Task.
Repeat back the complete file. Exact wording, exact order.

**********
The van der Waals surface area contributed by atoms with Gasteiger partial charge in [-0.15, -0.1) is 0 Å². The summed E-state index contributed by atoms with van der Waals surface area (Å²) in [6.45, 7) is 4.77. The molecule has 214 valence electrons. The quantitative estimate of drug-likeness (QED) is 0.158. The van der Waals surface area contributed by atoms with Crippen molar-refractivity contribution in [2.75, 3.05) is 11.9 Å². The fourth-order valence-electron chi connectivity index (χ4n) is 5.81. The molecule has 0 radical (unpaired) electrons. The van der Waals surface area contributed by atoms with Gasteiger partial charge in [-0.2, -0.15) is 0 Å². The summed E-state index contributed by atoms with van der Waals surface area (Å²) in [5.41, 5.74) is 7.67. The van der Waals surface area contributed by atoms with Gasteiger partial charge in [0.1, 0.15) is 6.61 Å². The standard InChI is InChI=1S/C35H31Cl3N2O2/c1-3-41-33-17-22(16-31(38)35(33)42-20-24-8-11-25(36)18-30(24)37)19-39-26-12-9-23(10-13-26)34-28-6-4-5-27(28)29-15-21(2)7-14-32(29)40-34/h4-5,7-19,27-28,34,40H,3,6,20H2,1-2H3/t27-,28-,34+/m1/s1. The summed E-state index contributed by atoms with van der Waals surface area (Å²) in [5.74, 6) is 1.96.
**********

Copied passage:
The van der Waals surface area contributed by atoms with Gasteiger partial charge in [-0.15, -0.1) is 0 Å². The summed E-state index contributed by atoms with van der Waals surface area (Å²) in [6.45, 7) is 4.77. The molecule has 214 valence electrons. The quantitative estimate of drug-likeness (QED) is 0.158. The van der Waals surface area contributed by atoms with Crippen molar-refractivity contribution in [2.75, 3.05) is 11.9 Å². The fourth-order valence-electron chi connectivity index (χ4n) is 5.81. The molecule has 0 radical (unpaired) electrons. The van der Waals surface area contributed by atoms with Gasteiger partial charge in [-0.2, -0.15) is 0 Å². The summed E-state index contributed by atoms with van der Waals surface area (Å²) in [5.41, 5.74) is 7.67. The van der Waals surface area contributed by atoms with Gasteiger partial charge in [0.1, 0.15) is 6.61 Å². The standard InChI is InChI=1S/C35H31Cl3N2O2/c1-3-41-33-17-22(16-31(38)35(33)42-20-24-8-11-25(36)18-30(24)37)19-39-26-12-9-23(10-13-26)34-28-6-4-5-27(28)29-15-21(2)7-14-32(29)40-34/h4-5,7-19,27-28,34,40H,3,6,20H2,1-2H3/t27-,28-,34+/m1/s1. The summed E-state index contributed by atoms with van der Waals surface area (Å²) in [5.74, 6) is 1.96.